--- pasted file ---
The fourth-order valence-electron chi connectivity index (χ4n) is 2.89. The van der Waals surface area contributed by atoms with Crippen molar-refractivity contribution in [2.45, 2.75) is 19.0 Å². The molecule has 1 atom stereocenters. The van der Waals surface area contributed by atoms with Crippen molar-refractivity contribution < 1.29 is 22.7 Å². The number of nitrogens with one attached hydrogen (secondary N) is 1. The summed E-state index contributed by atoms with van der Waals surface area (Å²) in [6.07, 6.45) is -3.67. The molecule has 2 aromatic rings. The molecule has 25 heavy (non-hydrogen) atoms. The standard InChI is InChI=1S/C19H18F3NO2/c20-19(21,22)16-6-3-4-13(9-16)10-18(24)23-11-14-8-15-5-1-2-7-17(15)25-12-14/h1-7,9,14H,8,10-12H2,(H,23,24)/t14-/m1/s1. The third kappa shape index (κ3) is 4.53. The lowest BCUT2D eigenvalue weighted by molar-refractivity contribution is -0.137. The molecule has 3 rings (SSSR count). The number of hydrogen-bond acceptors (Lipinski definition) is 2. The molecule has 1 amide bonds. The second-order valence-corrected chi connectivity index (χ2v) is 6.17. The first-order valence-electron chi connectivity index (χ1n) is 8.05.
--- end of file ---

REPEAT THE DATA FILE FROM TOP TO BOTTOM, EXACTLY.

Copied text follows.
The fourth-order valence-electron chi connectivity index (χ4n) is 2.89. The van der Waals surface area contributed by atoms with Crippen molar-refractivity contribution in [2.45, 2.75) is 19.0 Å². The molecule has 1 atom stereocenters. The van der Waals surface area contributed by atoms with Crippen molar-refractivity contribution < 1.29 is 22.7 Å². The number of nitrogens with one attached hydrogen (secondary N) is 1. The summed E-state index contributed by atoms with van der Waals surface area (Å²) in [6.07, 6.45) is -3.67. The molecule has 2 aromatic rings. The molecule has 25 heavy (non-hydrogen) atoms. The standard InChI is InChI=1S/C19H18F3NO2/c20-19(21,22)16-6-3-4-13(9-16)10-18(24)23-11-14-8-15-5-1-2-7-17(15)25-12-14/h1-7,9,14H,8,10-12H2,(H,23,24)/t14-/m1/s1. The third kappa shape index (κ3) is 4.53. The lowest BCUT2D eigenvalue weighted by molar-refractivity contribution is -0.137. The molecule has 3 rings (SSSR count). The number of hydrogen-bond acceptors (Lipinski definition) is 2. The molecule has 1 amide bonds. The second-order valence-corrected chi connectivity index (χ2v) is 6.17. The first-order valence-electron chi connectivity index (χ1n) is 8.05.